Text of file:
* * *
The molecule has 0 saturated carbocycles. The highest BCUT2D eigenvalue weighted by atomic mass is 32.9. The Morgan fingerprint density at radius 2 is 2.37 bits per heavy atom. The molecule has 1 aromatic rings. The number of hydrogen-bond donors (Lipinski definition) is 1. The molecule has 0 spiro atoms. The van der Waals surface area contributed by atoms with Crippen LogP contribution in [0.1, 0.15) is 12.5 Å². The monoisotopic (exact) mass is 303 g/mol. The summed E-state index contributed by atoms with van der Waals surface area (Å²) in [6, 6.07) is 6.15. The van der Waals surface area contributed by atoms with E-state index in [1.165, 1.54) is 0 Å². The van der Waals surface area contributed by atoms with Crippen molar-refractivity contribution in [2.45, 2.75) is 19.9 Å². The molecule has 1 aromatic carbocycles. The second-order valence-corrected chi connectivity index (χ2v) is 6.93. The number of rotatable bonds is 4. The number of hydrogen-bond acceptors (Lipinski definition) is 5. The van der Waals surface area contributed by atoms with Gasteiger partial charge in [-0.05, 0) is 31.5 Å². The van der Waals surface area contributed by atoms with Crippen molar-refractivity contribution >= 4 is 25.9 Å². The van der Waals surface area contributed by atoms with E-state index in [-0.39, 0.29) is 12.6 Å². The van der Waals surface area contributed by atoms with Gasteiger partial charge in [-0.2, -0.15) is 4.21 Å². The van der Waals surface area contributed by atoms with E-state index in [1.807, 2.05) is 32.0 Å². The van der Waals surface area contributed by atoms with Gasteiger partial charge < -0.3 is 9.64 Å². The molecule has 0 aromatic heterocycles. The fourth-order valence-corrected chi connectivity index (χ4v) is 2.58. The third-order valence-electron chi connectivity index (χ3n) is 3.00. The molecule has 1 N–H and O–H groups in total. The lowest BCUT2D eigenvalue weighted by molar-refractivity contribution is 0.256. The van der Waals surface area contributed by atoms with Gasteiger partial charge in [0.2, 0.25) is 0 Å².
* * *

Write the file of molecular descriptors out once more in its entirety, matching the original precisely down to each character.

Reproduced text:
The molecule has 0 saturated carbocycles. The highest BCUT2D eigenvalue weighted by atomic mass is 32.9. The Morgan fingerprint density at radius 2 is 2.37 bits per heavy atom. The molecule has 1 aromatic rings. The number of hydrogen-bond donors (Lipinski definition) is 1. The molecule has 0 spiro atoms. The van der Waals surface area contributed by atoms with Crippen LogP contribution in [0.1, 0.15) is 12.5 Å². The monoisotopic (exact) mass is 303 g/mol. The summed E-state index contributed by atoms with van der Waals surface area (Å²) in [6, 6.07) is 6.15. The van der Waals surface area contributed by atoms with E-state index in [1.165, 1.54) is 0 Å². The van der Waals surface area contributed by atoms with Crippen molar-refractivity contribution in [2.45, 2.75) is 19.9 Å². The molecule has 1 aromatic carbocycles. The second-order valence-corrected chi connectivity index (χ2v) is 6.93. The number of rotatable bonds is 4. The number of hydrogen-bond acceptors (Lipinski definition) is 5. The van der Waals surface area contributed by atoms with Gasteiger partial charge in [-0.05, 0) is 31.5 Å². The van der Waals surface area contributed by atoms with Crippen molar-refractivity contribution >= 4 is 25.9 Å². The van der Waals surface area contributed by atoms with E-state index in [-0.39, 0.29) is 12.6 Å². The van der Waals surface area contributed by atoms with Gasteiger partial charge in [-0.2, -0.15) is 4.21 Å². The van der Waals surface area contributed by atoms with E-state index in [1.807, 2.05) is 32.0 Å². The van der Waals surface area contributed by atoms with Gasteiger partial charge < -0.3 is 9.64 Å². The molecule has 0 aromatic heterocycles. The fourth-order valence-corrected chi connectivity index (χ4v) is 2.58. The third-order valence-electron chi connectivity index (χ3n) is 3.00. The molecule has 1 N–H and O–H groups in total. The lowest BCUT2D eigenvalue weighted by molar-refractivity contribution is 0.256. The van der Waals surface area contributed by atoms with Gasteiger partial charge in [0.2, 0.25) is 0 Å².